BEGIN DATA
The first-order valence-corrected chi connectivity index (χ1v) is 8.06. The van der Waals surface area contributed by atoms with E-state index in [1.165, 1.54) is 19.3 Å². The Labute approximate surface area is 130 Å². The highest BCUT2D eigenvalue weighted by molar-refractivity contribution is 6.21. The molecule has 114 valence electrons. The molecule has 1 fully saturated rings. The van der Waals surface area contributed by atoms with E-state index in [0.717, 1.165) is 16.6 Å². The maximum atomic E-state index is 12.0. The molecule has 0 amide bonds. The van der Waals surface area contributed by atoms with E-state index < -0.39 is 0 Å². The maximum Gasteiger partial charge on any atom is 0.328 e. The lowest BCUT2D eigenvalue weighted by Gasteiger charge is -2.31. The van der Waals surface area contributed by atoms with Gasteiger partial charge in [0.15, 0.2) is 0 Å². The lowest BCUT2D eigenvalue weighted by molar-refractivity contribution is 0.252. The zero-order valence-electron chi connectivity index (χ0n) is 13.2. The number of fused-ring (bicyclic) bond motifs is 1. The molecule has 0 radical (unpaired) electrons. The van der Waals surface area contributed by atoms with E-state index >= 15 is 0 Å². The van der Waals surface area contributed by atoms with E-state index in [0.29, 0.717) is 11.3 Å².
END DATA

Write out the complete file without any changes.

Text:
The first-order valence-corrected chi connectivity index (χ1v) is 8.06. The van der Waals surface area contributed by atoms with E-state index in [1.165, 1.54) is 19.3 Å². The Labute approximate surface area is 130 Å². The highest BCUT2D eigenvalue weighted by molar-refractivity contribution is 6.21. The molecule has 114 valence electrons. The molecule has 1 fully saturated rings. The van der Waals surface area contributed by atoms with E-state index in [0.717, 1.165) is 16.6 Å². The maximum atomic E-state index is 12.0. The molecule has 0 amide bonds. The van der Waals surface area contributed by atoms with E-state index < -0.39 is 0 Å². The maximum Gasteiger partial charge on any atom is 0.328 e. The lowest BCUT2D eigenvalue weighted by Gasteiger charge is -2.31. The van der Waals surface area contributed by atoms with Gasteiger partial charge in [0.15, 0.2) is 0 Å². The lowest BCUT2D eigenvalue weighted by molar-refractivity contribution is 0.252. The zero-order valence-electron chi connectivity index (χ0n) is 13.2. The number of fused-ring (bicyclic) bond motifs is 1. The molecule has 0 radical (unpaired) electrons. The van der Waals surface area contributed by atoms with E-state index >= 15 is 0 Å². The van der Waals surface area contributed by atoms with E-state index in [0.29, 0.717) is 11.3 Å².